The UC Irvine campus will become a living renewable energy laboratory under a statewide program designed to make electricity generation and transportation safer, cleaner and more affordable for Californians.
The Advanced Power & Energy Program at The Henry Samueli School of Engineering has been awarded $2 million over three years to create a roadmap for a cost-effective and reliable energy infrastructure that maximizes use of renewable resources such as solar photovoltaics, wind and biomass fuels while improving transportation, waste management and energy efficiency in buildings. Lessons learned at UCI will help communities establish their own flexible, secure and climate-neutral energy infrastructures.
The California Energy Commission awarded UCI nearly $1 million for the project. The balance includes in-kind support from partners such as Toyota Motor Sales, U.S.A., Inc. and CTG Energetics.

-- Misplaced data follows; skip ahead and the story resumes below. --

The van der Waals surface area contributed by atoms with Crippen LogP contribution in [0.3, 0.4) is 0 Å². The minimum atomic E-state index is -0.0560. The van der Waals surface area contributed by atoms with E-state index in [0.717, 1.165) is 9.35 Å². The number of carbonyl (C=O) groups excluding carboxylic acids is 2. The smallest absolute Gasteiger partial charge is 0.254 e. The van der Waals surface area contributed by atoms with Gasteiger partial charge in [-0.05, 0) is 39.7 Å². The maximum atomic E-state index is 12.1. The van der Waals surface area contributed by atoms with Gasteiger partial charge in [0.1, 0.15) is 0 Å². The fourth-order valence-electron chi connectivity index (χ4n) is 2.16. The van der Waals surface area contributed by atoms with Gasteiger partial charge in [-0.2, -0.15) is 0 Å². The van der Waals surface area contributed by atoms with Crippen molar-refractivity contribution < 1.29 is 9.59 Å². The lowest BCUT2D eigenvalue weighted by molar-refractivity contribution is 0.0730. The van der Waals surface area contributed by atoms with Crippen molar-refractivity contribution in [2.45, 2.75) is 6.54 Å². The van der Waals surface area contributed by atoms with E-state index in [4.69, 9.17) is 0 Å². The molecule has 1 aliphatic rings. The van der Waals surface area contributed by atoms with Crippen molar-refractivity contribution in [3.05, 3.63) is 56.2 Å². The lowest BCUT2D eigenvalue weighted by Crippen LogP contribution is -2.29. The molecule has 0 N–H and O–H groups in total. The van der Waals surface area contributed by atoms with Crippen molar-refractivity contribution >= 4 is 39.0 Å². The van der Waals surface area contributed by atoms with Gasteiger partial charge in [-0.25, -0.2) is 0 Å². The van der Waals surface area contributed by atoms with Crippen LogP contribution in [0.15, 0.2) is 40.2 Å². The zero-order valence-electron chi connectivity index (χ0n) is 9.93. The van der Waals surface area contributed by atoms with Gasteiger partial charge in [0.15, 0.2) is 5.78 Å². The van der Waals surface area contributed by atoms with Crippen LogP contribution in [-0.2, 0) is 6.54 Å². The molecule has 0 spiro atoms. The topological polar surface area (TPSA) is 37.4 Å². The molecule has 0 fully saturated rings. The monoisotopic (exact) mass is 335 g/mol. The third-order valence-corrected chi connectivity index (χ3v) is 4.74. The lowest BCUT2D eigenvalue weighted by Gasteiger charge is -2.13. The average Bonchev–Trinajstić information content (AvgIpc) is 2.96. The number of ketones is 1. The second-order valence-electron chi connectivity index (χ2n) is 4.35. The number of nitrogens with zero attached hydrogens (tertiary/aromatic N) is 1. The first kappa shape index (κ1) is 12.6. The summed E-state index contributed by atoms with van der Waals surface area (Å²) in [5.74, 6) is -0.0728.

The project will build on UCI’s existing research and commitment to sustainable energy practices. Scientists will identify issues that policymakers and industry leaders must address to encourage changes in the way Californians generate and use electricity.
“The living laboratory will include the existing 1 megawatt solar installation, building-efficiency practices and energy infrastructure,” says APEP director Scott Samuelsen, mechanical, aerospace & environmental engineering professor. “Our research also will involve the city of Irvine and the Orange County Great Park.”
Managed by Samuelsen, the endeavor will involve APEP faculty, staff and students; the National Fuel Cell Research Center; the California Institute for Telecommunications & Information Technology; and the Institute of Transportation Studies.
The project leverages UCI’s energy-efficient design and operations overseen by Wendell Brase, vice chancellor for administrative & business services.
Says Brase: “The stature of UCI serving as a living laboratory for advanced energy research is a testament to the years of collaboration between the engineering research and business operations of the university.”